Although lung cancer rightly is labeled a smoker's disease, enough nonsmokers die from the disease to make it the sixth or seventh leading cancer killer in the country today, said Dr. Joan Schiller, president of the National Lung Cancer Partnership. And most in this group -- about 15 percent of lung cancers -- occur primarily in younger women who've never smoked.
The advocacy group is made up of physicians and patients' families from across the country, hoping to raise awareness about this disease. Schiller is deputy director at the University of Texas Southwestern Medical Center's comprehensive cancer center.
In Brookshier's case, she developed a nagging cough, which her primary care physician treated unsuccessfully with antibiotics for four months, she said. Finally, her daughter Amanda insisted she get a chest X-ray, which showed a spot on her lungs. Further tests revealed inoperable cancer in both lungs and in her lymph nodes, clearly advanced disease.
"I definitely wasn't expecting it," the 53-year-old Brookshier said of her diagnosis. "And at the time, I really didn't understand what stage IV disease meant. I just thought it was the end."
Instead, after seven rounds of chemotherapy between February and August of 2009, Brookshier's cancer is confined to a pea-sized tumor in her right lung, which still is being treated at the Space Coast Cancer Center in Titusville.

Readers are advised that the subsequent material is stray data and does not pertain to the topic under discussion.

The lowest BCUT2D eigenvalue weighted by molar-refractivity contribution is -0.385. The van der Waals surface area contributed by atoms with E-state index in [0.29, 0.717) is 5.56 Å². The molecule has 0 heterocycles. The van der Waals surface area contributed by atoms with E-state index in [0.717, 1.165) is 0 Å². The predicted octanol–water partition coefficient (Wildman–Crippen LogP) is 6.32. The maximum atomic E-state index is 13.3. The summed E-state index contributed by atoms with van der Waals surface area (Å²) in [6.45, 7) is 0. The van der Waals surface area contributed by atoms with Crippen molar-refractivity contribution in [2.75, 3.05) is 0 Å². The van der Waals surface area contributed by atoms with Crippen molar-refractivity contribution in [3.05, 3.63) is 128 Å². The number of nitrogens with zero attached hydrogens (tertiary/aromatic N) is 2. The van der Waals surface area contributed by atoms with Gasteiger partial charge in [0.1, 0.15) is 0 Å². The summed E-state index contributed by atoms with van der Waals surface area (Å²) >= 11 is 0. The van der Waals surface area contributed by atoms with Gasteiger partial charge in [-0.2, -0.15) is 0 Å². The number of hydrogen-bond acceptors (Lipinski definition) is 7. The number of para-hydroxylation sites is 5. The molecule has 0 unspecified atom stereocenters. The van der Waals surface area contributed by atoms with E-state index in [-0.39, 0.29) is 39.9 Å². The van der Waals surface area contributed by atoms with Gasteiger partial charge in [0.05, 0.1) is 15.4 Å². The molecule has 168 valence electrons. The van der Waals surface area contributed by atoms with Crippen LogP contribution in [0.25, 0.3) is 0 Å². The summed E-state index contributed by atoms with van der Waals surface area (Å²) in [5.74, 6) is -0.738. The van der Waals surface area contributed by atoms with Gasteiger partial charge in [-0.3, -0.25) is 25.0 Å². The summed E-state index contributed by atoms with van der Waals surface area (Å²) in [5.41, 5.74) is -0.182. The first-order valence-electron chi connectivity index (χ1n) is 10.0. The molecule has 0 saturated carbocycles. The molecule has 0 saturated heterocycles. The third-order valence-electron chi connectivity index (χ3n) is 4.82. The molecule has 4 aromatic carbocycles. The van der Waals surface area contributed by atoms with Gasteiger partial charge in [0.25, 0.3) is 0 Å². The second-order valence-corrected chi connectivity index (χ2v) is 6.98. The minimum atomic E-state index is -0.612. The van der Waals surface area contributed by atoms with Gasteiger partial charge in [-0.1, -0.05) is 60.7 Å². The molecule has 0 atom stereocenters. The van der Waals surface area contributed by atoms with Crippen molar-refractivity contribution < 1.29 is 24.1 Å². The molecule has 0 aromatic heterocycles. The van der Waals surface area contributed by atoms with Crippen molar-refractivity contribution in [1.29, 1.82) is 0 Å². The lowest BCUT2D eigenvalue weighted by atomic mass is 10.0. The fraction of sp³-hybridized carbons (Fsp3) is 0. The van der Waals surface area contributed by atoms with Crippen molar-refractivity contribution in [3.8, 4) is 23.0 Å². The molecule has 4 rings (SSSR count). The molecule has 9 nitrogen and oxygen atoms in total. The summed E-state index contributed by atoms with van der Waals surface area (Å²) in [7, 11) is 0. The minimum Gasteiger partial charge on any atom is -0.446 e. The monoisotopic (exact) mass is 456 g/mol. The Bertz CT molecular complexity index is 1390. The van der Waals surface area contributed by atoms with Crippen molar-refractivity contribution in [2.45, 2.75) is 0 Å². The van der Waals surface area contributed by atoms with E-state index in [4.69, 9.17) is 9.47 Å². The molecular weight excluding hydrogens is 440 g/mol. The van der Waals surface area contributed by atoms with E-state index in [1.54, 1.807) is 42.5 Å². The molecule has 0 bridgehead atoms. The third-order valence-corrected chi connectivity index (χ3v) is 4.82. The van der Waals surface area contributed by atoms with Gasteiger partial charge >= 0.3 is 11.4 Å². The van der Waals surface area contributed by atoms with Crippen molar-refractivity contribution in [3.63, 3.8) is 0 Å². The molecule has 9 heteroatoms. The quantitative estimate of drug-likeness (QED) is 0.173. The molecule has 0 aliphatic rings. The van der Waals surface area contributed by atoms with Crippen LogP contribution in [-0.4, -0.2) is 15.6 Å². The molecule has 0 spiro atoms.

"He mixed a good cocktail for me," she said, laughing, referring to the cancer drugs prescribed by the center's medical director, Dr. Richard Levine. Cautiously optimistic about her progress, she's had good support from family and friends, she said, including her daughter, "my event coordinator."
In his practice, Levine said, he does see more nonsmokers like Brookshier with lung cancer, many of them diagnosed younger than in the past. But sex differences are not part of the decision tree for treatments at this time, he said, and "of no more importance than any other prognostic factor."
The University of Texas' Schiller suggested another theory. Women may metabolize carcinogens differently than men, breaking them down more slowly, she said, with resulting accumulations causing more damage and mutations in their lungs.
So far, at least two genetic mutations have been identified and well defined in lung cancer, with targeted or "smart drugs" beginning to take aim at these molecular changes, according to Dr. Giuseppe Giaconne, chief of the medical oncology branch at the National Cancer Institute.
The most compelling evidence for one molecular change in particular, he said, comes out of the Far East, where women don't smoke, but develop lung cancer anyway. Presumably, he said, that occurs because their husbands do smoke, exposing them to secondhand chemicals in tobacco.